Oleic acid-derived oleoylethanolamide: A nutritional science perspective
A review of oleic acid- derived oleoylethanolamide on body composition.
Written by Kate J.Bowen, Penny M.Kris-Etherton, Gregory C.Shearer, Sheila G.West, Lavanya Reddivari, Peter J.H.Jones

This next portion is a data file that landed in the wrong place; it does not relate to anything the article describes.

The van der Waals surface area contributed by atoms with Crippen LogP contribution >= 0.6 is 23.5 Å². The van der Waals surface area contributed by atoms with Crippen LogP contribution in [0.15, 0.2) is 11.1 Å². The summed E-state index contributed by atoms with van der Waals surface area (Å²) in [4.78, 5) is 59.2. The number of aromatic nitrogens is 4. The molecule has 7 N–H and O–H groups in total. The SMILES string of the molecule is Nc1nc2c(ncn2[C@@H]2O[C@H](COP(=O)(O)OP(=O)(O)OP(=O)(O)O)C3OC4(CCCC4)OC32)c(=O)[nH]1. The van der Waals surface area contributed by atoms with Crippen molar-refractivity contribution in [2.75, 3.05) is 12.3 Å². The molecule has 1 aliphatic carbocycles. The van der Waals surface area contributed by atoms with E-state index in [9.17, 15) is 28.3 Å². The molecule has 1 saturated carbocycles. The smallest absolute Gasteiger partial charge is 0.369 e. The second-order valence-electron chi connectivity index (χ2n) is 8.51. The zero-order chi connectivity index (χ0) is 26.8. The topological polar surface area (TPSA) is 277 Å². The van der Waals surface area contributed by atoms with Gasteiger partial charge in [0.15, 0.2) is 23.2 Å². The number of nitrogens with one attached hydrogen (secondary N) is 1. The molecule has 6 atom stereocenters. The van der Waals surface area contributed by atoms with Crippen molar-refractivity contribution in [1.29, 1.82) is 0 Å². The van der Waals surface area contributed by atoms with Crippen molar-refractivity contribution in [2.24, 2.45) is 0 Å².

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The fatty acid ethanolamide oleoylethanolamide (OEA) is an endogenous lipid mediator derived from the monounsaturated fatty acid, oleic acid. OEA is synthesized from membrane glycerophospholipids and is a high-affinity agonist of the nuclear transcription factor peroxisome proliferator-activated receptor α (PPAR-α). Dietary intake of oleic acid elevates circulating levels of OEA in humans by increasing substrate availability for OEA biosynthesis. Numerous clinical studies demonstrate a beneficial relationship between high-oleic acid diets and body composition, with emerging evidence to suggest OEA may mediate this response through modulation of lipid metabolism and energy intake. OEA exposure has been shown to stimulate fatty acid uptake, lipolysis, and β-oxidation, and also promote food intake control. Future research on high-oleic acid diets and body composition is warranted to confirm these outcomes and elucidate the underlying mechanisms by which oleic acid exerts its biological effects. These findings have significant practical implications, as the oleic acid-derived OEA molecule may be a promising therapeutic agent for weight management and obesity treatment.